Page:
We know that king Hezekiah’s healing took place sometime between 703 – 701 B.C. because of a visit he received from messengers of Berodach-baladan, the son of Baladan, king of Babylon (2 Kings 20:12). Berodach-baladan reigned in Babylon from 721 – 710 B.C. After being defeated and forced into exile by Sargon II king of Assyria, he returned to the thrown for a brief period from 703 – 702 B.C. His visit to Hezekiah most likely took place during that time period. Berodach-baladan wanted to form an alliance with Hezekiah and probably asked for his help in fighting against their common enemy Assyria. Although God had promised to deliver Jerusalem out of the hand of the king of Assyria, Hezekiah was not at liberty to form an alliance with Babylon and should have sent Berodach-baladan’s men away without any acknowledgment from him. Instead, Hezekiah not only welcomed the messengers into his palace, but also treated them as if they were his faithful friends (2 Kings 20:13).
Hezekiah’s action was in principle a denial of the covenantal nature of his royal office that was probably motivated by pride. Similar to when king David took a census of the people of Israel and Judah (2 Samuel 24:1), king Hezekiah was acting independent of God’s will. David’s census represented an unwarranted glorying in and dependence on human power rather than the LORD. It says in 2 Kings 20:13 that Hezekiah hearkened unto Berodach-baladan’s men “and shewed them all the house of his precious things, the silver, and the gold, and the spices, and the precious ointment, and all the house of his armour, and all that was found in his treasures: there was nothing in his house, nor in all his dominion, that Hezekiah shewed them not.” Clearly, Hezekiah was boasting in his riches.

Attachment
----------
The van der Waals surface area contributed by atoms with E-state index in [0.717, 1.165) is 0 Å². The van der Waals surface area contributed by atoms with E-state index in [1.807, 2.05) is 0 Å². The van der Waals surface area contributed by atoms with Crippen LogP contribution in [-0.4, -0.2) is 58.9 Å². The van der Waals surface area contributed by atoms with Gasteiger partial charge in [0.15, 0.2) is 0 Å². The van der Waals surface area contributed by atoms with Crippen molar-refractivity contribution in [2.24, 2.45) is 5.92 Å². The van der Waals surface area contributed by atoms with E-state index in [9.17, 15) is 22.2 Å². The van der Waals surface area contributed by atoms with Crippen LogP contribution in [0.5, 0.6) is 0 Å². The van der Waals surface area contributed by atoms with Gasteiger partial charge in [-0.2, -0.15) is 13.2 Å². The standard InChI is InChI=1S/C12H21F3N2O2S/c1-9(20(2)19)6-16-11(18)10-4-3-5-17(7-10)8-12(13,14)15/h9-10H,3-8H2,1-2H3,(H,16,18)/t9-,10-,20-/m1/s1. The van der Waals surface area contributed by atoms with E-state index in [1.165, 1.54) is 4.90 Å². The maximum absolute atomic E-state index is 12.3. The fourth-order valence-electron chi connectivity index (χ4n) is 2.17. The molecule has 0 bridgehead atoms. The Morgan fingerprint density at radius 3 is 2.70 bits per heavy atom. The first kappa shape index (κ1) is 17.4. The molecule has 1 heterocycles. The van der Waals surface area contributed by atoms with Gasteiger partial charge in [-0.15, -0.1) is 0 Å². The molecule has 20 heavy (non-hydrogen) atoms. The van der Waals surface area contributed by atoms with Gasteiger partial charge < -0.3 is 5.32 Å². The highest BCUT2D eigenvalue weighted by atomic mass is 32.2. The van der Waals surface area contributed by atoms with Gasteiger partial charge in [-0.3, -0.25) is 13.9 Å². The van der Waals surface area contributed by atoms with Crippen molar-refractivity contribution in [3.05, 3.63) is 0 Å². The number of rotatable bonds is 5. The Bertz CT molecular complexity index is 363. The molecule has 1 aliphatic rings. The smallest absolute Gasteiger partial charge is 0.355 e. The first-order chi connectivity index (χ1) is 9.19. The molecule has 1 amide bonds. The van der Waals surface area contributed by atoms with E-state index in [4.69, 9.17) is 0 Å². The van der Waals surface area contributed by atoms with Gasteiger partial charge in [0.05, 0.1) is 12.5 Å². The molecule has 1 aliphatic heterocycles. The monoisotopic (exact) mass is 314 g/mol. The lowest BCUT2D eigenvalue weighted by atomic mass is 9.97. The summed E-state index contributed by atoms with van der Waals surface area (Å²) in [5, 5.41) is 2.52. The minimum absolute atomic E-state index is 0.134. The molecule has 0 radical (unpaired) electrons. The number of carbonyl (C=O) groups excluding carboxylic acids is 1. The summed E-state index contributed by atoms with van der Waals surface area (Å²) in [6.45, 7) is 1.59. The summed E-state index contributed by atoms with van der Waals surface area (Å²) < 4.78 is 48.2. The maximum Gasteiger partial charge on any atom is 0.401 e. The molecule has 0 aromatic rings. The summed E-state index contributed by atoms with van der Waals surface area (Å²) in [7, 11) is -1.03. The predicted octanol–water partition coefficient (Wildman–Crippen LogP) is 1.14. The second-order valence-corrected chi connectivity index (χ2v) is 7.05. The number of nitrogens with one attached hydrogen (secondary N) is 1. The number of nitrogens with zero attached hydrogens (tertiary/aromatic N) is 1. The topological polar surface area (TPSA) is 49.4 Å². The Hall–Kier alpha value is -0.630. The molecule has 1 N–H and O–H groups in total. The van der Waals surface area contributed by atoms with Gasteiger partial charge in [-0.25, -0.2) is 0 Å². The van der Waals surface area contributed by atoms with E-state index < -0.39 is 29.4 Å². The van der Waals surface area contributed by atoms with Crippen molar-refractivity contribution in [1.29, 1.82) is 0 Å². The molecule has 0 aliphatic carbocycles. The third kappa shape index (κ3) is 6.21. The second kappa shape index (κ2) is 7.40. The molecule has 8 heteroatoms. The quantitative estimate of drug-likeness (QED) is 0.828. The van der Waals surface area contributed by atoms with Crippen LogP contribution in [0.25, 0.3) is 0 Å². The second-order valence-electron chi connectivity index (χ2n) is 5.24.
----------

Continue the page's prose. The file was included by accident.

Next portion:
The Hebrew word translated dominion in 2 Kings 20:13 refers to rulership over a designated realm or kingdom. King Hezekiah was acting as if Jerusalem were his kingdom when in actuality it was God’s kingdom and all that it contained belonged to him. Although Hezekiah had responsibility for managing God’s kingdom, God was still the ultimate King and he had dominion over all its resources. After he made this mistake, Hezekiah received a message from God. “And Isaiah said unto Hezekiah, Hear the word of the LORD, Behold, the days come, that all that is in thine house, and that which thy fathers have laid up in store unto this day, shall be carried unto Bablyon: nothing shall be left, saith the LORD” (2 Kings 20:16-17).